When it comes to heroin, urban areas across the US have experienced epidemic abuse problems. This particular issue has seen more substantial growth among white individuals than minority races. Heroin use by white adults from 2004 to 2013 increased by 114 percent while the rates of use for this illicit substance have remained steady among other races. Experts believe this could be related to the increase in the rate at which doctors prescribe opioid painkillers. Recently, it’s been discovered that people of color, particularly black individuals, are systematically undertreated for chronic pain.
Signs of Addiction
The signs of opioid addiction tend to differ in some key ways depending on whether it involves prescription painkillers or illicit opiates like heroin. However, all opioids produce distinct symptoms that can help people to determine if an individual without a prescription is using this type of substance. These include:
- Small pupils
- Inability to feel pain
- Itchy or flushed skin
- Chronic constipation
- Shallow breathing
- Slurred speech
- Poor judgment
These are signs of opioid use. Even if a person is abusing opioids, it doesn’t necessarily mean they are addicted to them. Opioid addiction involves physical changes to the brain from the constant presence of the foreign substance that cause withdrawal symptoms and psychological dependence. When it comes to individuals who take prescription opioids for pain and other issues, it’s important to keep an eye out for addiction, especially if they’re taking them on a long-term basis.
Long-term use or abuse of an opioid combined with the above symptoms is a very concerning situation. If an addiction disorder is not addressed, it will only become worse and expose the afflicted individual to several serious health problems, such as liver, kidney, and heart issues. Sustained use has also been observed to have a significant negative effect on cognition.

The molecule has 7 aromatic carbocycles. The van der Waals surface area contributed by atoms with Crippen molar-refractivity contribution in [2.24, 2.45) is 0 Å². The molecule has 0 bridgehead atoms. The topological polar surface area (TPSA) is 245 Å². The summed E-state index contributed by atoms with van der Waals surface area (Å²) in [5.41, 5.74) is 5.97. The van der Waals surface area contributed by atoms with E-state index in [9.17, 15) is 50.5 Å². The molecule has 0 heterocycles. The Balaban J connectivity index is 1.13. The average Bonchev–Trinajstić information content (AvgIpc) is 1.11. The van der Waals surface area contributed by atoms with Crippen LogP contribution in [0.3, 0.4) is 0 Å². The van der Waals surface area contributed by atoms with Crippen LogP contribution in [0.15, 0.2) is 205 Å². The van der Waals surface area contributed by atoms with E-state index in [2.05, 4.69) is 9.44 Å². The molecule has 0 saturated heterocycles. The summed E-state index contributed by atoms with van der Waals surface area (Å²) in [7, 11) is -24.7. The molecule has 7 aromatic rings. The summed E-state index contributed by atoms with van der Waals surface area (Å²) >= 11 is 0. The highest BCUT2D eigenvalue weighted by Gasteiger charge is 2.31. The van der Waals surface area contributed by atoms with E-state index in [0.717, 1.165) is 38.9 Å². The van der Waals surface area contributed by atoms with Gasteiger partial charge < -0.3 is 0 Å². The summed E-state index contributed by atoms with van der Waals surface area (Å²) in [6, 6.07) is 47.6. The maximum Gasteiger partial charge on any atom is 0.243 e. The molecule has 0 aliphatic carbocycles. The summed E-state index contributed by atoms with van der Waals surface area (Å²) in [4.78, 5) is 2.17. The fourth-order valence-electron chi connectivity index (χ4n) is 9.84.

In 2009, only 11.2 percent of the people who were considered to have an addiction problem received treatment, according to the Substance Abuse and Mental Health Services Administration. Much of the time, the reason people don’t get treatment is because they don’t seek it out. Real and perceived hardships from quitting and strong social stigma convince them that it’s better to hide the problem and keep using. It can be especially hard for people with chronic pain who don’t know how else they can find relief, elderly persons afraid of disapproval, and teens afraid that they’ll get in trouble.
For many, however, getting professional help is the only way that they can find long-term success in recovery. For opioid addiction, there are a couple medications that can be used to make the process of quitting much easier. Drugs like methadone and buprenorphine are opioids that produce the same effects as drugs like Percocet and heroin but don’t cause nearly the same high. For those who have developed a tolerance to opioids, they won’t experience euphoria on these drugs even if a lot is taken at once. This way, there’s little temptation to abuse the drug, and addicted persons can take it regularly to prevent withdrawal symptoms and lessen cravings. They can then, ideally, be weaned off the replacement drug over time and under medical supervision.
Alternatively, clients can opt for medically assisted detox. This involves staying in a hospital setting for a few days after ceasing use until the most severe withdrawal symptoms have subsided. During this process, medical staff can monitor vitals and treat or prevent withdrawal symptoms with various medications, including non-habit-forming medication for anxiety and depression, anti-nausea medicine, and non-opioid painkillers.
After detox, it’s recommended that addicted persons go into a rehabilitation program, most commonly known as rehab. People can general choose between inpatient or outpatient programs, with inpatient programs being located in a controlled facility and outpatient varieties allowing the freedom to go home or to work after therapy, support group meetings, and other treatment sessions. Rehab typically lasts for several months, after which the client is encouraged to continue seeing a therapist and/or attending support group meetings.
Addiction to opioids may be one of the most difficult illnesses anyone can face, especially without professional treatment. But no matter who you are – young or old, a chronic pain patient or a heroin user – everyone can get on the path to a better life with the proper support and care. With the negative health effects and potential for overdose that come with continued opioid abuse, it’s always worth the effort to reach out for help.